South Korean prosecutors arrest woman at
center of political crisis
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[November 01, 2016]
By Ju-min Park
SEOUL (Reuters) - The woman at the center
of a scandal that has plunged the South Korean presidency into crisis
was held for a second day on Tuesday after being detained overnight to
answer allegations of exerting inappropriate influence in state affairs.
Prosecutors have said they are investigating whether Choi Soon-sil used
her friendship with President Park Geun-hye to gain access to classified
documents that enabled her to influence government matters and benefited
personally through non-profit foundations.
The growing scandal has sparked public anger and sent Park's approval
rating to a record low, with thousands of protesters gathered in Seoul
on Saturday night calling for her to step down. Park accepted the
resignations of eight of her top aides over the weekend.
Choi, 60, arrived at the prosecutor's office on Tuesday morning in
handcuffs and a surgical mask and wearing a dark coat, escorted by
correctional officers. A prosecution official and her lawyer said she
had been detained late on Monday.
Although Choi was being questioned at another location, a man used a
heavy construction excavator to smash the front entrance of the Supreme
Prosecutors' Office building in Seoul, injuring a security guard, in an
apparent act of protest against Choi. He was arrested by police.
According to Han Jeung-sub, a senior official at the Seocho Police
Station, the 45-year-old man told police: "Choi Soon-sil said she had
committed a crime she deserves to die for, so I came here to help her
Prosecutors have asked eight banks for documents related to Choi's
financial transactions, South Korea's Yonhap News Agency reported,
citing unnamed financial industry officials.
Worried that Choi may be a flight risk and could destroy evidence,
prosecutors placed her under emergency detention without a warrant late
on Monday, Yonhap reported. Under local law, a suspect can be held
without a warrant for up to 48 hours.
Prosecutors planned to file a court request for an arrest warrant on
Wednesday, Yonhap and other media said, citing a prosecution official.
Prosecutors were not immediately available for comment.
Choi told South Korea's Segye Ilbo newspaper last week that she received
drafts of Park's speeches after Park's election victory but denied she
had access to other official material, or that she influenced state
affairs or benefited financially.
Park said last week she had given Choi access to speech drafts early in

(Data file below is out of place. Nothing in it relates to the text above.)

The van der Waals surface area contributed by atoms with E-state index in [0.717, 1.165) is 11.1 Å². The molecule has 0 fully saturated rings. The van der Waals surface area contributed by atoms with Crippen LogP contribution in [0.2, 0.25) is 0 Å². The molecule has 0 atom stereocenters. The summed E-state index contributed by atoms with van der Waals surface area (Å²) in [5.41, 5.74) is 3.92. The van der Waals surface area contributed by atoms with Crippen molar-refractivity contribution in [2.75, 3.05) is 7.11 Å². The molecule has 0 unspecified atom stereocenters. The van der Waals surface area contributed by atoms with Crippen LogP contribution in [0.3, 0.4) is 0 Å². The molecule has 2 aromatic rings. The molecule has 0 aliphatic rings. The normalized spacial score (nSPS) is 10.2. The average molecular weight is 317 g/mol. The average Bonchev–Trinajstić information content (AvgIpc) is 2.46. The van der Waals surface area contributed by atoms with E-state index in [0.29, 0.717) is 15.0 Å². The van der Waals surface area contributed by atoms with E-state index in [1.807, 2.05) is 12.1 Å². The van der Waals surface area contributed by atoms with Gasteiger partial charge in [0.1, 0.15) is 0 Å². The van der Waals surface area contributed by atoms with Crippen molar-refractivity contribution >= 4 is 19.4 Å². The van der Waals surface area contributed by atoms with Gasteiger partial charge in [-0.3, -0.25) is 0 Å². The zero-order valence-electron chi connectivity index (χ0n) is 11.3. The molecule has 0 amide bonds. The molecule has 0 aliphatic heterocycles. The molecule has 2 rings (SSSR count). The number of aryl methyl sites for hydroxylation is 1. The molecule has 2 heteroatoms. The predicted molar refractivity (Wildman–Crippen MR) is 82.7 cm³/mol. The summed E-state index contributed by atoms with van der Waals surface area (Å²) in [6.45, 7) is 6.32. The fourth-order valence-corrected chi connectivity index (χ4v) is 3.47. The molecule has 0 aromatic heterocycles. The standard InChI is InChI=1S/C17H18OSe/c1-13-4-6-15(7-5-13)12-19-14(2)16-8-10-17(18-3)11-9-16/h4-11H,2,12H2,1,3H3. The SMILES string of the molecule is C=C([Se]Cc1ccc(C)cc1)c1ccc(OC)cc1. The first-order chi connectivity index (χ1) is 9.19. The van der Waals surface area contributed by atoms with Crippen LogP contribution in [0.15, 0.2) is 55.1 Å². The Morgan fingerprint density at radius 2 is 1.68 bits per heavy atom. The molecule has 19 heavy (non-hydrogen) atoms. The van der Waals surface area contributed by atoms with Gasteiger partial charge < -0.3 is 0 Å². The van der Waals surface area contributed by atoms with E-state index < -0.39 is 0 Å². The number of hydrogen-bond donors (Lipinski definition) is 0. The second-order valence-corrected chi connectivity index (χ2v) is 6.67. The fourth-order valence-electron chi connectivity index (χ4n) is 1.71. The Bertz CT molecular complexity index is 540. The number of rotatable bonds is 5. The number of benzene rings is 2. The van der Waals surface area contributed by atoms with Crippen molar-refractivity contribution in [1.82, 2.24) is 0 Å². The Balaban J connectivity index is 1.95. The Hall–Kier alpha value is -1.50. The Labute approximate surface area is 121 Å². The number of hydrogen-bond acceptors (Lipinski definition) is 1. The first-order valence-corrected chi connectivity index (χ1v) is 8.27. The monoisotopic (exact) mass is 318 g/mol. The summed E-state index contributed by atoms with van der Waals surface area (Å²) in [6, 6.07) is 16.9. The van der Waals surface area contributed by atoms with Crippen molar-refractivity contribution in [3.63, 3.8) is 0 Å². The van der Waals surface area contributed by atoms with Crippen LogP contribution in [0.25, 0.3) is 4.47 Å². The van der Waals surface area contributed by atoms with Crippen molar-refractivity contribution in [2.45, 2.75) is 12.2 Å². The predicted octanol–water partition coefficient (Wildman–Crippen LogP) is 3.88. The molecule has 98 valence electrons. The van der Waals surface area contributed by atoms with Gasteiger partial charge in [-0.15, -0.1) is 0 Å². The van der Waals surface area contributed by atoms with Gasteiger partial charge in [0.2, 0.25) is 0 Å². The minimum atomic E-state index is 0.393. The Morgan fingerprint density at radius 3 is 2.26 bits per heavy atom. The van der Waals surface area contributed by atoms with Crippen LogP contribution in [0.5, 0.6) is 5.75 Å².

her term and apologized for causing concern among the public.
[to top of second column]
Choi Soon-sil (C), who is involved in a political scandal, reacts as
she is surrounded by media upon her arrival at a prosecutor's office
in Seoul, South Korea, October 31, 2016. REUTERS/Kim Hong-Ji
BETTER CLASS OF CELL
Choi was being held at the Seoul Detention Center, where the single
cells for high-profile inmates are equipped with floor heating, a
television, a folding mattress and toilet, according to media
Choi had returned to South Korea on Sunday from Germany via London
under intense pressure to answer the allegations against her.
Park, 64, and Choi have known each other for decades, and the
president said in a televised apology last week that her friend had
helped her through difficult times.
Park's father Park Chung-hee led South Korea for 18 years after
seizing power in a military coup in 1961. Park Geun-hye served as
acting first lady after her mother was killed by an assassin trying
to shoot her father, who was himself murdered by his disgruntled spy
chief in 1979.
Park is in the fourth year of a five-year term and the crisis
threatens to complicate policymaking during the lame-duck period
that typically sets in towards the end of South Korea's single-term
The scandal has weighed on the South Korean currency and stocks, as
investors fret about political uncertainty, with the won falling 0.9
percent last week while stocks slipped 0.7 percent.
Choi begged forgiveness when she arrived to meet prosecutors on
(Reporting by Ju-min Park, additional reporting by Christine Kim;
Editing by Tony Munroe and Simon Cameron-Moore)
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